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California’s Prop 65 for E Cig and E Liquid Industry

California’s Prop 65 for E Cig and E Liquid Industry

Lawsuits have recently been filed in California against e-liquid companies for violating Proposition 65 (Prop 65), which requires businesses to provide “clear and reasonable” warnings when they “expose” Californians to listed chemicals identified by the State to cause cancer or reproductive harm. (Health & Safety Code, § 25249.6.) As such it is important to understand the warning requirements.

Prop 65 - E Cig / E Liquid Industry

Prop 65 – E Cig / E Liquid Industry

California maintains a Prop 65 list of chemicals known to the State to cause cancer or reproductive toxicity that it updates on at least a yearly basis (currently, there are over 800 chemicals on the list). The list can be viewed at:

Notable compounds that are on the Proposition 65 list are: Acetaldehyde; Formaldehyde; and Nicotine. Currently, Proposition 65 contains “safe harbor” warning language for consumer products:

For carcinogens: “WARNING: This product contains a chemical known to the State of California to cause cancer.”

For reproductive toxins: “WARNING: This product contains a chemical known to the State of California to cause birth defects or other reproductive harm.”

(27 C.F.R. §§ 25601, 25603.2.[1])

The California Environmental Protection Agency’s Office of Environmental Health Hazard Assessment (“OEHHA”) started the process of repealing and replacing the warnings provision. There have been several version of draft regulations issued that  would require more forceful warnings on consumer products that specifically identify at least one toxic chemical, and both food and consumer product warnings would need a hyperlink to OEHHA’s Proposition 65 website.

They would also advance the “right-to-know” purposes of the statute and provide more specific guidance on the content of safe harbor warnings for a variety of exposure situations, and corresponding methods for providing those warnings. The proposed regulations would also add a specific section to the regulations addressing the relative responsibilities for providing warnings for businesses in the chain of commerce versus retail sellers of a given product.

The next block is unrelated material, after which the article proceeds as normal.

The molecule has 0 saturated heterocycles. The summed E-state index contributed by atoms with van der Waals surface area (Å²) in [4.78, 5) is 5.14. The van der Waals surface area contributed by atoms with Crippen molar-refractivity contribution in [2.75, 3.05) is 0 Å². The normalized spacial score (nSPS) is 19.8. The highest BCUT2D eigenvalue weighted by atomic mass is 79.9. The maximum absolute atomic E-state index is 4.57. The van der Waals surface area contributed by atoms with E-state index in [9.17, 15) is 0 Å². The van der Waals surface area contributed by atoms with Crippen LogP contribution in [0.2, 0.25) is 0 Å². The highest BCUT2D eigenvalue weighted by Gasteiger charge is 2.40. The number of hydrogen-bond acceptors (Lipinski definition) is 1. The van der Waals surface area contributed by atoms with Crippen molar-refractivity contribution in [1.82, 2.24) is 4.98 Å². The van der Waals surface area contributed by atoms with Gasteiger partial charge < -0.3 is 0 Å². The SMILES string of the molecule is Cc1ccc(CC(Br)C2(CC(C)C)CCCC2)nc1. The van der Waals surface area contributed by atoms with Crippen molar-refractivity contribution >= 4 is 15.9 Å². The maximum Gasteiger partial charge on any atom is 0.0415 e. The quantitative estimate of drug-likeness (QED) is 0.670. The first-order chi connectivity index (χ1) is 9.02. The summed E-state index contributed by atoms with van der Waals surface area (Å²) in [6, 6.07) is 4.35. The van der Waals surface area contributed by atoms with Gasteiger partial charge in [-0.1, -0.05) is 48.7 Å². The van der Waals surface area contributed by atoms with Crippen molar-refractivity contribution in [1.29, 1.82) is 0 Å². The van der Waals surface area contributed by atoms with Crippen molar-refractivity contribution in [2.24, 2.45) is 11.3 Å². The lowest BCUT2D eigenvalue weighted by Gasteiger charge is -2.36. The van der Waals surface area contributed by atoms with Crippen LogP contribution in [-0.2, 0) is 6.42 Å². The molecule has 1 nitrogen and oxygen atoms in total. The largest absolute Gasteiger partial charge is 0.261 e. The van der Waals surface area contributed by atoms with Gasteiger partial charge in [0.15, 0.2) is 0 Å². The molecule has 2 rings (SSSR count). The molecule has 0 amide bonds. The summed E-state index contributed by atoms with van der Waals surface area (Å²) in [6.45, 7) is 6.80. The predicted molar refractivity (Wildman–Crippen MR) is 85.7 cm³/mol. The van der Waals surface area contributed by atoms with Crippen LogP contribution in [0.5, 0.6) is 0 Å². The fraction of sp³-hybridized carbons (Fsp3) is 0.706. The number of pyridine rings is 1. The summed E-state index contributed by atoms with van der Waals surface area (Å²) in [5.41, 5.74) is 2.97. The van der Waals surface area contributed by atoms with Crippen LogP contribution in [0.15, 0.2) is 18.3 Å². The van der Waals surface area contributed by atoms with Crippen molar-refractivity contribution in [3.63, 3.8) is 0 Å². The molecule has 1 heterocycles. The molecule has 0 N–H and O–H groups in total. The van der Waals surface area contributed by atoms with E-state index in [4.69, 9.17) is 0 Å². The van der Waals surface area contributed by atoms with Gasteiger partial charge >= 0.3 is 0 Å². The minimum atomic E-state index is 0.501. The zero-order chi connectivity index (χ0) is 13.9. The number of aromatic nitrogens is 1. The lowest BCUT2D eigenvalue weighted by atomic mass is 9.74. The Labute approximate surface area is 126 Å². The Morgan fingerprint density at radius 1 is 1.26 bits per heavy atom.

Key proposed changes to warning content are:

“Can expose”: Consumer product warnings would need to state the product “can expose” the individual to a listed chemical, rather than that it “contains” the listed chemical, as currently required.

Identification of chemicals: The proposed revision requires warnings to name the listed chemical for which the warning is being provided.

Warning symbol: The new proposal requires a warning symbol in all product warnings, in addition to using the signal word “WARNING”:

Hyperlinks: Almost all warnings after the effective date will require a hyperlink to an OEHHA Proposition 65 website.

Additional Languages: Existing regulations require only English warnings, but the new proposal would require warnings in non-English languages where product labeling contains information in alternative languages or at locations where signs are posted in those languages.

Exceptions for On-Product Warnings: There are exceptions to some of the above requirements for on-product warnings. For those products, Businesses may use a shortened warning on product labels, using the symbol described above, the word “WARNING” and website reference noted above, but with only the words “Cancer,” “Reproductive Harm,” or “Cancer and Reproductive Harm,” depending on the reason the chemical requires a warning.

The proposed regulations provide for a two-year delay before they are effective. They would provide a sell-through period of unlimited duration for products manufactured prior to the effective date that comply with the previous version of the rule, saving businesses the burden and expense of relabeling or destroying existing inventories.


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